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Related in: MedlinePlus

Phylogenetic TreeTrees were calculated from amino acid sequence alignments of the four CRs. As in Figure 1, sequences are identified by a species code (see Table 1), protein name (from literature as proposed in this paper), and database accession number, and are color-coded. Dissimilarities are represented by the length of the branches (all with posterior probabilities above 0.95).
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pcbi-0010063-g003: Phylogenetic TreeTrees were calculated from amino acid sequence alignments of the four CRs. As in Figure 1, sequences are identified by a species code (see Table 1), protein name (from literature as proposed in this paper), and database accession number, and are color-coded. Dissimilarities are represented by the length of the branches (all with posterior probabilities above 0.95).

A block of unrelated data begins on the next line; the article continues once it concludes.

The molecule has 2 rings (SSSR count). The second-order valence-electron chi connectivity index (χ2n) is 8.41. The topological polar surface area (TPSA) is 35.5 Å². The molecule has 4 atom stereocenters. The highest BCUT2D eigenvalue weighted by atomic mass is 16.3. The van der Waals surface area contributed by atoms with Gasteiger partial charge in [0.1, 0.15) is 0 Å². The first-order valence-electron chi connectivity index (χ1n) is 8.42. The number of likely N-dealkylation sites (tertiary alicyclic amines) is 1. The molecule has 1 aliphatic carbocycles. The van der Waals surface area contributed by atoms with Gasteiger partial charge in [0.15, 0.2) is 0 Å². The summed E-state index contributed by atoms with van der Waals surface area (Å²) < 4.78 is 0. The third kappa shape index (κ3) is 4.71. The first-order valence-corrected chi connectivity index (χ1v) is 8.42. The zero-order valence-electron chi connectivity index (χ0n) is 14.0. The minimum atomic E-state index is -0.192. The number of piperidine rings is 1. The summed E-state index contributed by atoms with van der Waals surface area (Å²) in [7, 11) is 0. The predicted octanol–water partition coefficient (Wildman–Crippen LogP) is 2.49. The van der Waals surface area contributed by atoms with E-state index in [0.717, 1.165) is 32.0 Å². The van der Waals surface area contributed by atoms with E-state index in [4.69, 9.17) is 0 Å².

Mentions: The peculiar taxonomic distribution of Stealth (Figure 3) could be the outcome of two different evolutionary scenarios: (i) differential loss of an ancient protein already present in an ancestral form of life, or (ii) horizontal gene transfer between eukaryotes and eubacteria. The second hypothesis appears to be the more plausible, but the direction of the transfer is more difficult to assess. Overall, the protein tree largely follows species phylogeny, at least with regard to the higher level taxonomic groups. This indicates that transfer between eukaryotes and prokaryotes must have been an ancient event. However, several observations suggest that Stealth proteins continue to be horizontally transferred within and between certain bacterial groups. In Gram-negative bacteria, Stealth is inserted into group II capsule operons, which exhibit strong sequence similarity across many species, thus facilitating horizontal gene transfer via homologous recombination [49,50]. Moreover, certain Stealth genes have significantly lower G+C content than the remaining part of the genome [19,21,24,51], which is indicative of a recent acquisition from another species, and some of these genes are flanked by recombination-promoting IS insertion elements or residual fragments thereof [21,24].